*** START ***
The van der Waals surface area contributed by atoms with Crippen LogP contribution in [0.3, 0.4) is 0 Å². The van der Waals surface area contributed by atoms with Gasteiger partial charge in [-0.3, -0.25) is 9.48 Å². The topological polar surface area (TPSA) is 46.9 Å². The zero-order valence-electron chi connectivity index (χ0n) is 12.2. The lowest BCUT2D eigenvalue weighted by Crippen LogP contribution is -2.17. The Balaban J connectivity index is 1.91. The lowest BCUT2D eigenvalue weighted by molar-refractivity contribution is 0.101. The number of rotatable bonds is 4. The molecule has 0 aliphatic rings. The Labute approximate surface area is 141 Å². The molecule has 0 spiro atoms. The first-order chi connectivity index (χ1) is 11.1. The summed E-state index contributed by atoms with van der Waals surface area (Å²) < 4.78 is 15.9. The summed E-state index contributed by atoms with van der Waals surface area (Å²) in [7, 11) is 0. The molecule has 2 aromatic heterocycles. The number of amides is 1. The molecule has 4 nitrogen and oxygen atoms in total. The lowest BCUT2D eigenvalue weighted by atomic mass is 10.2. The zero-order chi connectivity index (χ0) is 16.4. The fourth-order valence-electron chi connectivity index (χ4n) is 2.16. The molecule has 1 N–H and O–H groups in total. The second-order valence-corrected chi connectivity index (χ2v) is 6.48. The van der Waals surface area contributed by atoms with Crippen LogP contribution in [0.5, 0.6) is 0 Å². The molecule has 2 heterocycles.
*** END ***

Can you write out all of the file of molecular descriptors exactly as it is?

The van der Waals surface area contributed by atoms with Crippen LogP contribution in [0.3, 0.4) is 0 Å². The van der Waals surface area contributed by atoms with Gasteiger partial charge in [-0.3, -0.25) is 9.48 Å². The topological polar surface area (TPSA) is 46.9 Å². The zero-order valence-electron chi connectivity index (χ0n) is 12.2. The lowest BCUT2D eigenvalue weighted by Crippen LogP contribution is -2.17. The Balaban J connectivity index is 1.91. The lowest BCUT2D eigenvalue weighted by molar-refractivity contribution is 0.101. The number of rotatable bonds is 4. The molecule has 0 aliphatic rings. The Labute approximate surface area is 141 Å². The molecule has 0 spiro atoms. The first-order chi connectivity index (χ1) is 11.1. The summed E-state index contributed by atoms with van der Waals surface area (Å²) < 4.78 is 15.9. The summed E-state index contributed by atoms with van der Waals surface area (Å²) in [7, 11) is 0. The molecule has 2 aromatic heterocycles. The number of amides is 1. The molecule has 4 nitrogen and oxygen atoms in total. The lowest BCUT2D eigenvalue weighted by atomic mass is 10.2. The zero-order chi connectivity index (χ0) is 16.4. The fourth-order valence-electron chi connectivity index (χ4n) is 2.16. The molecule has 1 N–H and O–H groups in total. The second-order valence-corrected chi connectivity index (χ2v) is 6.48. The van der Waals surface area contributed by atoms with Crippen LogP contribution in [0.5, 0.6) is 0 Å². The molecule has 2 heterocycles.